Buy New
$22.83
Qty:1
  • List Price: $28.05
  • Save: $5.22 (19%)
FREE Shipping on orders over $35.
In Stock.
Ships from and sold by Amazon.com.
Gift-wrap available.
Add to Cart
Have one to sell? Sell on Amazon
Flip to back Flip to front
Listen Playing... Paused   You're listening to a sample of the Audible audio edition.
Learn more
See this image

Slow Boats Home Paperback – July 20, 2011


See all 5 formats and editions Hide other formats and editions
Amazon Price New from Used from
Paperback
"Please retry"
$22.83
$22.83 $57.42
Audio, Cassette, Audiobook
"Please retry"

Customers Who Viewed This Item Also Viewed

NO_CONTENT_IN_FEATURE
NO_CONTENT_IN_FEATURE

Product Details

  • Paperback: 462 pages
  • Publisher: Faber and Faber (July 20, 2011)
  • Language: English
  • ISBN-10: 0571251048
  • ISBN-13: 978-0571251049
  • Product Dimensions: 8.4 x 5.3 x 1.3 inches
  • Shipping Weight: 1.4 pounds (View shipping rates and policies)
  • Average Customer Review: 4.5 out of 5 stars  See all reviews (2 customer reviews)
  • Amazon Best Sellers Rank: #4,117,017 in Books (See Top 100 in Books)

Editorial Reviews

About the Author

Gavin Young (1929-2001) was a journalist, writer, and briefly a member of MI6. As a journalist, he was most associated with the Observer, being in the words of Mark Frankland's obituary 'a star foreign correspondent'. When disenchantment with journalism set in he turned to the writing of books. The two most famous ones are Slow Boats to China and its sequel Slow Boats Home. He himself had a particular affection for two later books In Search of Conrad (winner of the Thomas Cook Book Award) and A Wavering Grace. These and Beyond Lion Rock, From Sea to Shining Sea, Return to the Marshes and Worlds Apart are all being reissued in Faber Finds.

More About the Author

Discover books, learn about writers, read author blogs, and more.

Customer Reviews

4.5 out of 5 stars
5 star
1
4 star
1
3 star
0
2 star
0
1 star
0
See both customer reviews
Share your thoughts with other customers

Most Helpful Customer Reviews

4 of 5 people found the following review helpful By Dr. Martin Kendal-Reed on May 26, 2003
Format: Hardcover
Gavin Young is a remarkable writer who has the ability to place you inside his field of perception as he describes his travels. Even so, his highly personal style is never intrusive and reminds one of George Orwell's essays. Slow Boats Home takes us once again into that almost vanished world of tramp steamers, island-hopping in small boats and a multitude of brief glimpses at other people's lives seen by this quintessential observer of life. Young's obvious sympathy for those he encounters, sometimes during dark phases of their life, makes it clear that he has a firm belief in the fundamental humanity of people everywhere. Nonetheless, he has no patience for the crude, the imperialist and often frankly racist attitudes he often encounters. Young is offering a silent plea to slow down the pace of modern development in favor of respect for indigenous cultures and languages. We can only hope that this plea, so eloquently phrased in this wonderful book, is heeded before it is too late to preserve local cultural variety.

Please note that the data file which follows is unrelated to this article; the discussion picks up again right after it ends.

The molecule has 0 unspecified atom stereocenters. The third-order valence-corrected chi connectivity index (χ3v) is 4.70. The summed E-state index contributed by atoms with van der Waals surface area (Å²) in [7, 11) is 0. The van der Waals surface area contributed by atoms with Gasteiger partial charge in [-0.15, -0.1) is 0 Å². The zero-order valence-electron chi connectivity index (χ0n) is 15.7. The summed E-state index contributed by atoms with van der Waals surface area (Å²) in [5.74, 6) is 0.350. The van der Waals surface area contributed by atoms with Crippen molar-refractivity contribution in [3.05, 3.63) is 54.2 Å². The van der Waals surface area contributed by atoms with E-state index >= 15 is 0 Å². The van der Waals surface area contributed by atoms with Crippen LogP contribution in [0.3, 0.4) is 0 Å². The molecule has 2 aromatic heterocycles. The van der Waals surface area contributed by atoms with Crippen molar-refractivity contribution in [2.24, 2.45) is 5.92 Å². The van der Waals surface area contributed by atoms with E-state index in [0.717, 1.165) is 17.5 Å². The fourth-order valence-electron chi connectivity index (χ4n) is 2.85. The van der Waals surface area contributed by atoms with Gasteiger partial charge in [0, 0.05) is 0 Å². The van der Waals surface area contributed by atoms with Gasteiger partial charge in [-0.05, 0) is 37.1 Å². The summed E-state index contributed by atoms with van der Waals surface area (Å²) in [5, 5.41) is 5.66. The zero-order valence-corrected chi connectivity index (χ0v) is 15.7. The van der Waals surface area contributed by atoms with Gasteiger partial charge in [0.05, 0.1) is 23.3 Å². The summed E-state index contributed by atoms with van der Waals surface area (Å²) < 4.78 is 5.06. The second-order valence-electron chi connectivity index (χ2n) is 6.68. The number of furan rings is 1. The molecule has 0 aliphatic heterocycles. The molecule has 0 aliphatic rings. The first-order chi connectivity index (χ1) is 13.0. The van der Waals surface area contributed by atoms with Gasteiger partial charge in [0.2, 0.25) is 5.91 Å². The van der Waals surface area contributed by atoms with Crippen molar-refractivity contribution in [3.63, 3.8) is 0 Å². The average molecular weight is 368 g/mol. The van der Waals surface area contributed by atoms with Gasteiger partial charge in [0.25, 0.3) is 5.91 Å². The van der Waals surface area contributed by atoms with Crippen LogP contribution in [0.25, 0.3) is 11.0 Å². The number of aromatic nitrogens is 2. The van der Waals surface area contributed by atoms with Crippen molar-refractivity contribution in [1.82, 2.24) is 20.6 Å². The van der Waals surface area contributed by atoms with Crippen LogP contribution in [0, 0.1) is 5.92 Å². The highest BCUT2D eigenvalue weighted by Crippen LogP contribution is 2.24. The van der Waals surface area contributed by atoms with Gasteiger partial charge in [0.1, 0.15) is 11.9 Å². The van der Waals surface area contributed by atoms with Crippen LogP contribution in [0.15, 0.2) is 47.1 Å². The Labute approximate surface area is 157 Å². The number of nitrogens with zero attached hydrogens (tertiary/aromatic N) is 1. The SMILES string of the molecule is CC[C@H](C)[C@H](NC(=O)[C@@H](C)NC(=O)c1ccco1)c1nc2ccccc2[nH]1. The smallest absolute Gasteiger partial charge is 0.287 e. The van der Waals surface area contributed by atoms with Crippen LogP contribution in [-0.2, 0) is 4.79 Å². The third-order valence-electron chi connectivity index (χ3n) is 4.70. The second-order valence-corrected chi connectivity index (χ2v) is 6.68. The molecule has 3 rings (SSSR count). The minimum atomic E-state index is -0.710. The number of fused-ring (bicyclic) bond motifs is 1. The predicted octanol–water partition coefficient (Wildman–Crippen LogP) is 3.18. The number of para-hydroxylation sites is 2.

1 Comment Was this review helpful to you? Yes No Sending feedback...
Thank you for your feedback. If this review is inappropriate, please let us know.
Sorry, we failed to record your vote. Please try again
1 of 1 people found the following review helpful By R. M. Peterson TOP 1000 REVIEWERVINE VOICE on June 5, 2011
Format: Paperback Verified Purchase
This is the sequel to "Slow Boats to China". In that book, British journalist Gavin Young wrote about a leisurely trip by sea, hopping from vessel to vessel, from Europe to China. In my review of it, I called "Slow Boats to China" a minor classic of travel literature. SLOW BOATS HOME is not quite as fine as its predecessor, but it still is a charming and very companionable book. In it, Young writes about the trip he took by sea (mostly) in 1982 from China to England. After a side trip to Shanghai, he sailed from Hong Kong, through Melanesia and Polynesia, across the Pacific to Chile, down to "the end of the earth" (Cape Horn Island), and then (after flying across the Atlantic due to disruptions in sea traffic occasioned by the Falklands War) from Cape Town, South Africa to Plymouth, England. By my count, Young sailed on a total of eighteen vessels, most of them cargo ships of various sizes.

Three features of SLOW BOATS HOME stand out. First, Young integrates into his tale apt and engaging writings from earlier literary travelers, such as Joseph Conrad, Robert Louis Stevenson (whose house Vailima and grave in Western Samoa he visits), Somerset Maugham, Herman Melville (inspired by his visit to the valley of Typee), and Charles Darwin. Second, the book has more than its fair share of anecdotes and commentary relating to the places visited. Of particular interest in this regard, Young reports and reflects on the differing fates of the indigenous peoples he encounters across the Pacific - from Papuans, to Tongans, to Fijians, to Samoans, to Marquesans (who now exist in "pure" form only in the paintings of Paul Gaugin).
Read more ›
1 Comment Was this review helpful to you? Yes No Sending feedback...
Thank you for your feedback. If this review is inappropriate, please let us know.
Sorry, we failed to record your vote. Please try again

Customer Images

Search